Sediments across the Namibian continental margin feature a strong microbial activity gradient at their surface. This is reflected in ammonium concentrations of < 10 μM in oligotrophic abyssal plain sediments near the South Atlantic Gyre compared with ammonium concentrations of > 700 μM in upwelling areas near the coast. Here we address changes in apparent abundance and structure of ammonia-oxidizing archaeal and bacterial communities (AOA and AOB) along a transect of seven sediment stations across the Namibian shelf by analysing their respective ammonia monooxygenase genes (amoA). The relative abundance of archaeal and bacterial amoA (g(-1) DNA) decreased with increasing ammonium concentrations, and bacterial amoA frequently outnumbered archaeal amoA at the sediment-water interface [0-1 cm below seafloor (cmbsf)]. In contrast, AOA were apparently as abundant as AOB or dominated in several deeper (> 10 cmbsf), anoxic sediment layers. Phylogenetic analyses showed a change within the AOA community along the transect, from two clusters without cultured representatives at the gyre to Nitrososphaera and Nitrosopumilus clusters in the upwelling region. AOB almost exclusively belonged to the Nitrosospira cluster 1. Our results suggest that this predominantly marine AOB lineage without cultured representatives can thrive at low ammonium concentrations and is active in the marine nitrogen cycle. PMID:25581373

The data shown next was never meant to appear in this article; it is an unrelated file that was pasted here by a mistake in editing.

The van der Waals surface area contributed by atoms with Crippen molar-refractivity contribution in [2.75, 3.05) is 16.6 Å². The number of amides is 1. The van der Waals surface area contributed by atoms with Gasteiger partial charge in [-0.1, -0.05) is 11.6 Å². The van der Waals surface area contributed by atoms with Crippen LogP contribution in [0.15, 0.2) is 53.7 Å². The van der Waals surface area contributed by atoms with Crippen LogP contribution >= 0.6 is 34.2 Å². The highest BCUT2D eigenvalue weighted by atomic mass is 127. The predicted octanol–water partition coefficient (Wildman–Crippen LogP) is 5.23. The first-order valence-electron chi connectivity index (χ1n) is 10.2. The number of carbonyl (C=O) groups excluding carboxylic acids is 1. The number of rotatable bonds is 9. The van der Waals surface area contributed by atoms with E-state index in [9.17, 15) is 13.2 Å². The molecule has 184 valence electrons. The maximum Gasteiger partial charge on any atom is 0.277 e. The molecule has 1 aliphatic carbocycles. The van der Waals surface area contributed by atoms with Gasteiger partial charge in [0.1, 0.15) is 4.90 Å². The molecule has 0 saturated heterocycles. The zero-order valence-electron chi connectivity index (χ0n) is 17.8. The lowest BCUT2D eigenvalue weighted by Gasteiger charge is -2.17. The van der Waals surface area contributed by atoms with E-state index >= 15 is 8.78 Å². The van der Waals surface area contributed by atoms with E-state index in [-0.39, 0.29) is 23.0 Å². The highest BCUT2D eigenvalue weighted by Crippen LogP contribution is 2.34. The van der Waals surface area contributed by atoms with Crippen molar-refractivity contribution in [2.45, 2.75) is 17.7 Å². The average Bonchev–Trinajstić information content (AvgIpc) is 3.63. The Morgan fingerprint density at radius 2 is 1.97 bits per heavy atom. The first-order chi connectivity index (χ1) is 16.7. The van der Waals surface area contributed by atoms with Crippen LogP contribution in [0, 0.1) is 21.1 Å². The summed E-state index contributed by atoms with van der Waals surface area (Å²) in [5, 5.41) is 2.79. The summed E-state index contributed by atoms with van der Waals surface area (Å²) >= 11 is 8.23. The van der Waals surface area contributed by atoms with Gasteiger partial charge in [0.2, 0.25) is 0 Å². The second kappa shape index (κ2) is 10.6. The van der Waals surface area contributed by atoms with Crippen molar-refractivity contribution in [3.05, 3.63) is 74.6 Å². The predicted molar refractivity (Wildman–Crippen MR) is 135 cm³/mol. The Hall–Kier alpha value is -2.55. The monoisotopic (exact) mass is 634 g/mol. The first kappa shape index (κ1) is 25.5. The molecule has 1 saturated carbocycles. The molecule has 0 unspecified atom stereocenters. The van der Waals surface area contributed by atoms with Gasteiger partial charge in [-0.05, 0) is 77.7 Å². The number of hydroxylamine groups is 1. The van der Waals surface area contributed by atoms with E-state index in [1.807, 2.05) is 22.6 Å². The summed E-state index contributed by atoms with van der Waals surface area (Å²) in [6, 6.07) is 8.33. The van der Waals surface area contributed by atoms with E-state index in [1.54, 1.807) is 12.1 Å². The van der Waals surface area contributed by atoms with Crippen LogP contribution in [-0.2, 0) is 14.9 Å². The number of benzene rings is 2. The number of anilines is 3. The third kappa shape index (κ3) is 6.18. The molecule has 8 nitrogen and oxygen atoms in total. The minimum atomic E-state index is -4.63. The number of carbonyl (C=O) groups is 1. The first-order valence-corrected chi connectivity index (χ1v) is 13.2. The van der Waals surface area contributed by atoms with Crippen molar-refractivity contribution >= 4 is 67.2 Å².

6. Ammonia-oxidizing archaea and nitrite-oxidizing nitrospiras in the biofilter of a shrimp recirculating aquaculture system.

    PubMed

    Brown, Monisha N; Briones, Aurelio; Diana, James; Raskin, Lutgarde

    2013-01-01

    This study analysed the nitrifier community in the biofilter of a zero discharge, recirculating aquaculture system (RAS) for the production of marine shrimp in a low density (low ammonium production) system. The ammonia-oxidizing populations were examined by targeting 16S rRNA and amoA genes of ammonia-oxidizing bacteria (AOB) and archaea (AOA). The nitrite-oxidizing bacteria (NOB) were investigated by targeting the 16S rRNA gene. Archaeal amoA genes were more abundant in all compartments of the RAS than bacterial amoA genes. Analysis of bacterial and archaeal amoA gene sequences revealed that most ammonia oxidizers were related to Nitrosomonas marina and Nitrosopumilus maritimus. The NOB detected were related to Nitrospira marina and Nitrospira moscoviensis, and Nitrospira marina-type NOB were more abundant than N. moscoviensis-type NOB. Water quality and biofilm attachment media played a role in the competitiveness of AOA over AOB and Nitrospira marina-over N. moscoviensis-type NOB. PMID:22775980

  7. Ammonia and nitrite oxidation in the Eastern Tropical North Pacific

    NASA Astrophysics Data System (ADS)

    Peng, Xuefeng; Fuchsman, Clara A.; Jayakumar, Amal; Oleynik, Sergey; Martens-Habbena, Willm; Devol, Allan H.; Ward, Bess B.

    2015-12-01